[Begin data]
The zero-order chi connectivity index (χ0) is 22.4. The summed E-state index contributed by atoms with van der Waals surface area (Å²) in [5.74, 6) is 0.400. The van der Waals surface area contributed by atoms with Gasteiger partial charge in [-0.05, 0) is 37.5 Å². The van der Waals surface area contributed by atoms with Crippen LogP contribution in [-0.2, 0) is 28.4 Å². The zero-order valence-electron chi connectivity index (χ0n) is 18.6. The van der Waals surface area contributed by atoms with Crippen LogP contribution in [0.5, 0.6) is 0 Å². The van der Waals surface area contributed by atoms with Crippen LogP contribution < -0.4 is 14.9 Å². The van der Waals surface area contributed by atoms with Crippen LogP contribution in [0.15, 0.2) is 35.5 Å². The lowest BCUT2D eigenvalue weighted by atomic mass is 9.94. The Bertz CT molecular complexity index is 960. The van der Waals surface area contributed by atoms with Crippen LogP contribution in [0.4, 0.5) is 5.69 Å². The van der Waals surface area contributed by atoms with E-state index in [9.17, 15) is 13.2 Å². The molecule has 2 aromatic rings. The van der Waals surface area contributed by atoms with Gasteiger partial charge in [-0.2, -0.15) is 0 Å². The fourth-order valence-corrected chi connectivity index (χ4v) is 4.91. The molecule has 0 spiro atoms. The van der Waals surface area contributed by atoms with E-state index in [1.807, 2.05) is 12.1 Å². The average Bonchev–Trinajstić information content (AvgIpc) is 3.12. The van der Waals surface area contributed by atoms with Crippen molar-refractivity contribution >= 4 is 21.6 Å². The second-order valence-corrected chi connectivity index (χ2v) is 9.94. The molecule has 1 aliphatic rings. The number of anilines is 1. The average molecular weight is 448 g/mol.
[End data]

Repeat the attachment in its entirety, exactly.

The zero-order chi connectivity index (χ0) is 22.4. The summed E-state index contributed by atoms with van der Waals surface area (Å²) in [5.74, 6) is 0.400. The van der Waals surface area contributed by atoms with Gasteiger partial charge in [-0.05, 0) is 37.5 Å². The van der Waals surface area contributed by atoms with Crippen LogP contribution in [-0.2, 0) is 28.4 Å². The zero-order valence-electron chi connectivity index (χ0n) is 18.6. The van der Waals surface area contributed by atoms with Crippen LogP contribution in [0.5, 0.6) is 0 Å². The van der Waals surface area contributed by atoms with Crippen LogP contribution < -0.4 is 14.9 Å². The van der Waals surface area contributed by atoms with Crippen LogP contribution in [0.15, 0.2) is 35.5 Å². The lowest BCUT2D eigenvalue weighted by atomic mass is 9.94. The Bertz CT molecular complexity index is 960. The van der Waals surface area contributed by atoms with Crippen LogP contribution in [0.4, 0.5) is 5.69 Å². The van der Waals surface area contributed by atoms with E-state index in [9.17, 15) is 13.2 Å². The molecule has 2 aromatic rings. The van der Waals surface area contributed by atoms with Gasteiger partial charge in [-0.2, -0.15) is 0 Å². The fourth-order valence-corrected chi connectivity index (χ4v) is 4.91. The molecule has 0 spiro atoms. The van der Waals surface area contributed by atoms with E-state index in [1.807, 2.05) is 12.1 Å². The average Bonchev–Trinajstić information content (AvgIpc) is 3.12. The van der Waals surface area contributed by atoms with Crippen molar-refractivity contribution >= 4 is 21.6 Å². The second-order valence-corrected chi connectivity index (χ2v) is 9.94. The molecule has 1 aliphatic rings. The number of anilines is 1. The average molecular weight is 448 g/mol.